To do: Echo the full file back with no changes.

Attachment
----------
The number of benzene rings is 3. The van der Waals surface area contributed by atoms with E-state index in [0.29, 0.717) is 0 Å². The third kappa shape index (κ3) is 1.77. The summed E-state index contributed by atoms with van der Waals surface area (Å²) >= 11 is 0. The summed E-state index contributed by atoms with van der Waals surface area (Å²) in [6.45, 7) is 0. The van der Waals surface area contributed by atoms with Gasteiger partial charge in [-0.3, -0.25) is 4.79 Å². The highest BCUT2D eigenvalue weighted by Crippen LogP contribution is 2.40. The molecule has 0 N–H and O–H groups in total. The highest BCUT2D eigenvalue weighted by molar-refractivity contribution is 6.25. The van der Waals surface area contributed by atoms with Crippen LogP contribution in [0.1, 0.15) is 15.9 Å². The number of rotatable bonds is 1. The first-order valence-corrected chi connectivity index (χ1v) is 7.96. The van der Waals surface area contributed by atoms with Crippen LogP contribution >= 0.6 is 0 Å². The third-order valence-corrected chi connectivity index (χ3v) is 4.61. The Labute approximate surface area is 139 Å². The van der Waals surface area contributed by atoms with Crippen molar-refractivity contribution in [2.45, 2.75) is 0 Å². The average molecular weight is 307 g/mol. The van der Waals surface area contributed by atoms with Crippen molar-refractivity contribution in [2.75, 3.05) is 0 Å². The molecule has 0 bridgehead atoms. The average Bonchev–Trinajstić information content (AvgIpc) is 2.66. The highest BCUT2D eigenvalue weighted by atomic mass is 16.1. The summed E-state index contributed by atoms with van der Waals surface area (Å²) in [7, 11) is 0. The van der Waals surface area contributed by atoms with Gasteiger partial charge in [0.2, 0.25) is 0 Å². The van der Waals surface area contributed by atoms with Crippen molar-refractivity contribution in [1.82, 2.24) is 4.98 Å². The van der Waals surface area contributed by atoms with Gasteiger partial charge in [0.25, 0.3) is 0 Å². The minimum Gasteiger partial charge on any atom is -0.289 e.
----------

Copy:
The number of benzene rings is 3. The van der Waals surface area contributed by atoms with E-state index in [0.29, 0.717) is 0 Å². The third kappa shape index (κ3) is 1.77. The summed E-state index contributed by atoms with van der Waals surface area (Å²) >= 11 is 0. The summed E-state index contributed by atoms with van der Waals surface area (Å²) in [6.45, 7) is 0. The van der Waals surface area contributed by atoms with Gasteiger partial charge in [-0.3, -0.25) is 4.79 Å². The highest BCUT2D eigenvalue weighted by Crippen LogP contribution is 2.40. The molecule has 0 N–H and O–H groups in total. The highest BCUT2D eigenvalue weighted by molar-refractivity contribution is 6.25. The van der Waals surface area contributed by atoms with Crippen LogP contribution in [0.1, 0.15) is 15.9 Å². The number of rotatable bonds is 1. The first-order valence-corrected chi connectivity index (χ1v) is 7.96. The van der Waals surface area contributed by atoms with Crippen LogP contribution >= 0.6 is 0 Å². The third-order valence-corrected chi connectivity index (χ3v) is 4.61. The Labute approximate surface area is 139 Å². The van der Waals surface area contributed by atoms with Crippen molar-refractivity contribution in [2.45, 2.75) is 0 Å². The average molecular weight is 307 g/mol. The van der Waals surface area contributed by atoms with Crippen molar-refractivity contribution in [2.75, 3.05) is 0 Å². The molecule has 0 bridgehead atoms. The average Bonchev–Trinajstić information content (AvgIpc) is 2.66. The highest BCUT2D eigenvalue weighted by atomic mass is 16.1. The summed E-state index contributed by atoms with van der Waals surface area (Å²) in [7, 11) is 0. The van der Waals surface area contributed by atoms with Gasteiger partial charge in [0.2, 0.25) is 0 Å². The van der Waals surface area contributed by atoms with Crippen molar-refractivity contribution in [1.82, 2.24) is 4.98 Å². The van der Waals surface area contributed by atoms with Gasteiger partial charge in [0.25, 0.3) is 0 Å². The minimum Gasteiger partial charge on any atom is -0.289 e.